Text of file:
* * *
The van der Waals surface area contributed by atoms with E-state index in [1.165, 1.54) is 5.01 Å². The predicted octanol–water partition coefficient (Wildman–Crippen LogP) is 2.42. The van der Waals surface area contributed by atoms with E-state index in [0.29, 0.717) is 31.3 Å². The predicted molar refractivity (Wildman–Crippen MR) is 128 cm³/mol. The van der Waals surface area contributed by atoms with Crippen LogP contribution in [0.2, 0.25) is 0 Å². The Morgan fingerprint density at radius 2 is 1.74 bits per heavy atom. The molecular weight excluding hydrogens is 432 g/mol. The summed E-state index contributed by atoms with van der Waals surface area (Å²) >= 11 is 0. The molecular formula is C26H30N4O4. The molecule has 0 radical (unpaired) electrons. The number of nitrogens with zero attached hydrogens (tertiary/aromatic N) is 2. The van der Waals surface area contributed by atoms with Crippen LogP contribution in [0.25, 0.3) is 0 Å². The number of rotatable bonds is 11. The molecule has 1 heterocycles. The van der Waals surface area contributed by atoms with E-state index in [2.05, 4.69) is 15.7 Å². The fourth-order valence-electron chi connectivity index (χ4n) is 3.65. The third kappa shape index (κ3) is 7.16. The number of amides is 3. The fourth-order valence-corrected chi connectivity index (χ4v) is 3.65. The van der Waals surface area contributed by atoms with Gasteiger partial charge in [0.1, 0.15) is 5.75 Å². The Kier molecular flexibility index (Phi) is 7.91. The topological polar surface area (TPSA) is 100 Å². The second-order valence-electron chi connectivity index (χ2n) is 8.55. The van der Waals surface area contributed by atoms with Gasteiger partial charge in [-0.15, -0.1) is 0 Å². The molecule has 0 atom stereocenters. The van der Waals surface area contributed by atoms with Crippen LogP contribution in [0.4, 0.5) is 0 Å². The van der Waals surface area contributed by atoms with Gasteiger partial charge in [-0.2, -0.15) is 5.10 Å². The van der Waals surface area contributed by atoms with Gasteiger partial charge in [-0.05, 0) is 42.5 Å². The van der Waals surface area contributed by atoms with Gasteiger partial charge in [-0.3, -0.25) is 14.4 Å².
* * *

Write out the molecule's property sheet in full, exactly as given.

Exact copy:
The van der Waals surface area contributed by atoms with E-state index in [1.165, 1.54) is 5.01 Å². The predicted octanol–water partition coefficient (Wildman–Crippen LogP) is 2.42. The van der Waals surface area contributed by atoms with E-state index in [0.29, 0.717) is 31.3 Å². The predicted molar refractivity (Wildman–Crippen MR) is 128 cm³/mol. The van der Waals surface area contributed by atoms with Crippen LogP contribution in [0.2, 0.25) is 0 Å². The Morgan fingerprint density at radius 2 is 1.74 bits per heavy atom. The molecular weight excluding hydrogens is 432 g/mol. The summed E-state index contributed by atoms with van der Waals surface area (Å²) >= 11 is 0. The molecular formula is C26H30N4O4. The molecule has 0 radical (unpaired) electrons. The number of nitrogens with zero attached hydrogens (tertiary/aromatic N) is 2. The van der Waals surface area contributed by atoms with Crippen LogP contribution in [0.25, 0.3) is 0 Å². The number of rotatable bonds is 11. The molecule has 1 heterocycles. The van der Waals surface area contributed by atoms with E-state index in [2.05, 4.69) is 15.7 Å². The fourth-order valence-electron chi connectivity index (χ4n) is 3.65. The third kappa shape index (κ3) is 7.16. The number of amides is 3. The fourth-order valence-corrected chi connectivity index (χ4v) is 3.65. The van der Waals surface area contributed by atoms with Gasteiger partial charge in [0.1, 0.15) is 5.75 Å². The Kier molecular flexibility index (Phi) is 7.91. The topological polar surface area (TPSA) is 100 Å². The second-order valence-electron chi connectivity index (χ2n) is 8.55. The van der Waals surface area contributed by atoms with Gasteiger partial charge in [-0.15, -0.1) is 0 Å². The molecule has 0 atom stereocenters. The van der Waals surface area contributed by atoms with Crippen LogP contribution in [0.4, 0.5) is 0 Å². The van der Waals surface area contributed by atoms with Gasteiger partial charge in [-0.2, -0.15) is 5.10 Å². The van der Waals surface area contributed by atoms with Gasteiger partial charge in [-0.05, 0) is 42.5 Å². The van der Waals surface area contributed by atoms with Gasteiger partial charge in [-0.3, -0.25) is 14.4 Å².